• The choice of repertoire is a crucial factor in gaining and sustaining a child’s interest in learning to play an instrument. At the beginning, it may be possible to teach them how to reproduce snatches of a favourite song, for example, and build from there (adding a rudimentary accompaniment, for instance, changing key, thinking about the most appropriate fingering and developing practice strategies to play the excerpt faster or more accurately). This may well be preferable to starting with the somewhat anodyne exercises that are often found in beginners’ books.
  • Beyond this, though, you should also aim to introduce new pieces, new styles, new genres. Music is linked to, and is an expression of, culture, and through it you can help a child to gain a wider understanding of the world around them, as well as of the nature of different cultures and communities within society.

Adam’s approach to teaching Ashleigh, a blind, autistic teenager with exceptional musical potential, which aims to use her own motivations to direct her learning in a purposeful way, is shown here Ashleigh's Story @ 01:36. Over the three years that Adam has been working with Ashleigh, she has moved from a position of not tolerating technical exercises to enjoying the challenge they offer. Adam engages her interest by changing the rhythm and the key of each repetition of a Hanon exercise Ashleigh's Story @ 00:45. Ashleigh has moved on from an intolerance of anything but pop music to relishing the Western Classical and Romantic piano repertoire. Adam developed her interest by showing her musical connections between certain Abba songs (in which she had an obsessive interest) and the folk melodies used by Grieg! Ashleigh loves to improvise, and re-imagining Classical tunes in the style of Abba appealed both to her musicality and her humour, and showed her the deeper structural similarities that lie beneath the surface of music in apparently contrasting styles.

Lucy’s teacher Daniel is introducing her to the 48 Preludes and Fugues by Bach, as well as the jazz of Miles Davis Lucy's Story @ 00:57. While this may appear to be an incongruous choice of repertoire for a girl of her age and general level of development, it actually meets her musical needs and engages her interests perfectly, tapping into her love of complex patterns and (in the case of the Davis) enabling her to extend her ability to improvise. So despite the pieces hailing from very different musical traditions, they are all grist to Lucy’s voracious musical mill. Lucy is fortunate in having a teacher who is comfortable playing in a range of styles. Other pupils may have to rely on different teachers to work with them on different repertoires.

Anaya’s family are from Pakistan and she enjoys songs in Urdu, which she often listens to at home with her family. Daniel has made every effort to get to know the music of her culture, and he plays and sings an Urdu piece with her, strengthening their musical relationship based on mutual respect and interest, and giving Anaya a sense of ownership and empowerment. Anaya's Story @ 03:27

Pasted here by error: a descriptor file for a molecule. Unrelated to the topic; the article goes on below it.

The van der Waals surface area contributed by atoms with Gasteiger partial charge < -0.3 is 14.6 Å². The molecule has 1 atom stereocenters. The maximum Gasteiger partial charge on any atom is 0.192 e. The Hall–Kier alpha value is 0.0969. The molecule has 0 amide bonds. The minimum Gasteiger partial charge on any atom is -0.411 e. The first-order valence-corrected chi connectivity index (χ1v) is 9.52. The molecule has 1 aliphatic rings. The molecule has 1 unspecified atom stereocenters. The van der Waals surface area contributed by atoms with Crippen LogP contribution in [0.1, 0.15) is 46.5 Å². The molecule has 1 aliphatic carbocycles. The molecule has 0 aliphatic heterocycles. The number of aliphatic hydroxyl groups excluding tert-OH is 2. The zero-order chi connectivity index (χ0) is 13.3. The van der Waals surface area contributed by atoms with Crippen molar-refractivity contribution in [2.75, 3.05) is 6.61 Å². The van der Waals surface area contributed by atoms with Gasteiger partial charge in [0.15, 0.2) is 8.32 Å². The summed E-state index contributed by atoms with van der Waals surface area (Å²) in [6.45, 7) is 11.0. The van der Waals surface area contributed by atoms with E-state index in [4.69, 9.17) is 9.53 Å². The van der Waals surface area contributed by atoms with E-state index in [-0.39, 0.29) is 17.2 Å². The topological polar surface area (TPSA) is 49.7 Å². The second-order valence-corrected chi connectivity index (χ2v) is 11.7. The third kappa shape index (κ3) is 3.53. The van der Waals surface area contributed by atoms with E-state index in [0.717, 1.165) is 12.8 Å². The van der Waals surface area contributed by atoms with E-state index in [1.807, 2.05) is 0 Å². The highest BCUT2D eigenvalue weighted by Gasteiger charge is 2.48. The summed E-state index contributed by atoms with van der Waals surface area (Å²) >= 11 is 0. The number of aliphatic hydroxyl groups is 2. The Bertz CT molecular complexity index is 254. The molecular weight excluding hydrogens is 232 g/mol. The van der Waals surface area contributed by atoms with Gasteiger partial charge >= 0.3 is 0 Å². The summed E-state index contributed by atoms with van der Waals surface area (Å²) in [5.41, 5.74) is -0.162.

Teaching music through music

  • It is difficult to describe music accurately in words, and musicians tend to have recourse to specialised terms that refer to abstract concepts that mean little or nothing to most people. Hence for young blind children and those who otherwise have limited language, the usual ‘teacher talk’ that occurs in lessons may be of little value or even be counterproductive, as it may confuse pupils or make them anxious. For these young people (and, indeed, for many others) the best way to teach music is through music – by playing or singing.
  • In any case, since music is primarily a social activity, playing and singing together with your pupil from the start can be immensely motivating, and can help to build their confidence. Making music is something that both teachers and pupils should do as partners in a common enterprise – it is not an activity that is more or less exclusive to the child (while an adult listens, then instructs, then listens again). This can put unnecessary pressure on pupils, particularly in the early stages. In contrast, playing together places a responsibility on both parties. It promotes listening skills, expressive performance and – above all – is great fun!

Anaya’s lesson Anaya's Story is full of music, with verbal explanation and comment kept to a minimum. Daniel teaches music through music, not through words. He demonstrates the musical direction in which he wishes Anaya to travel, playing a good deal himself, and encouraging her to listen and join in. He observes that for a child to contribute, albeit a small part, to a potentially rich and complex musical texture can be immensely motivating.

Glenn and Hazel Hazel's Story play together throughout almost all of the lesson. There is little purely verbal interaction. This is because Hazel’s use and understanding of language are not as advanced as her capacity to engage with music. Notice how Glenn skilfully introduces Hazel to what he wants to do next using musical cues. This approach may well be worth emulating with a range of other pupils.

Lucy’s verbal communication and understanding are limited. In Lucy’s story Lucy's Story, notice how Daniel communicates with her primarily through music, using language minimally, in short phrases, and using only words and concepts that she is likely to understand and that are directly relevant to the task in hand. This gives Lucy the best possible chance of grasping what is being said, what is going to happen next, and of voicing her own views. And, above all, it means that the maximum possible amount of time can be spent making music.